Gunmen threw hand grenades at the office of a political party in Pakistan, injuring a dozen of its activists and reinforcing fears that Islamist militants might use violence to disrupt the democratic process.
The attack on the party of former sports star Imran Khan coincided with a fresh warning by security agencies that the Taliban and Islamic State could attack candidates and political leaders, officials said on Wednesday.
The overnight attack in the north-west of the country that occurred three weeks ahead of polling day on July 25 was the first incident of violence targeting the election process.
“We fear more attacks in the run-up to the election,” Mujeeb Talpur, a spokesman for the national counter-terrorism agency, said.
The agency last month said militants based in Afghanistan were planning attacks to disrupt the democratic transition in a country which remains prone to coups by the military.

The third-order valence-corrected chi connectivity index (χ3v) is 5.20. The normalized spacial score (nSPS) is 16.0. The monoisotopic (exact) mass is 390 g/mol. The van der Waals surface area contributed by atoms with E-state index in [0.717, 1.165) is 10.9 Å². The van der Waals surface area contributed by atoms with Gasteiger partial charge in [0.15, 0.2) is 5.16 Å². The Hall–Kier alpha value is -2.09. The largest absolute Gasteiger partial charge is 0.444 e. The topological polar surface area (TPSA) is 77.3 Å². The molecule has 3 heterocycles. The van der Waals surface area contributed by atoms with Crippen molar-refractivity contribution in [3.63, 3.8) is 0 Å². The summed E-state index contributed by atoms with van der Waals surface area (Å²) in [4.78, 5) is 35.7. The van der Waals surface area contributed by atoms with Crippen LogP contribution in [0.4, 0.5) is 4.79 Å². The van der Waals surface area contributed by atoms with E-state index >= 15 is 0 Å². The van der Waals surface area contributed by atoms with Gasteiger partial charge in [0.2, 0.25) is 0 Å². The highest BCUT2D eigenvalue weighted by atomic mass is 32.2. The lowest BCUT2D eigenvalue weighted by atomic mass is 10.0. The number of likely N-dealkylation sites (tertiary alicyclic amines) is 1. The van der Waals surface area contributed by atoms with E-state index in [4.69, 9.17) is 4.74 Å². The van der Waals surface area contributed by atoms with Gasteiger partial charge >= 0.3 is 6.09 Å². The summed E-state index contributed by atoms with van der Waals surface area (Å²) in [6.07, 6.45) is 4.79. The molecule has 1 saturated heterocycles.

Islamist militants consider democracy and elections an un-Islamic system followed by “Western infidels” and have routinely attacked political rallies in both Pakistan and Afghanistan.
In 2013, when the last elections were held in Pakistan, attacks by the Taliban killed hundreds of activists from liberal political groups and forced some parties to halt their campaigns.
“It is a worrying beginning. We fear the spread of violence,” said Mian Iftikar, the leader of the Awami National Party, hundreds of members of which were killed in bombings during campaigning last time.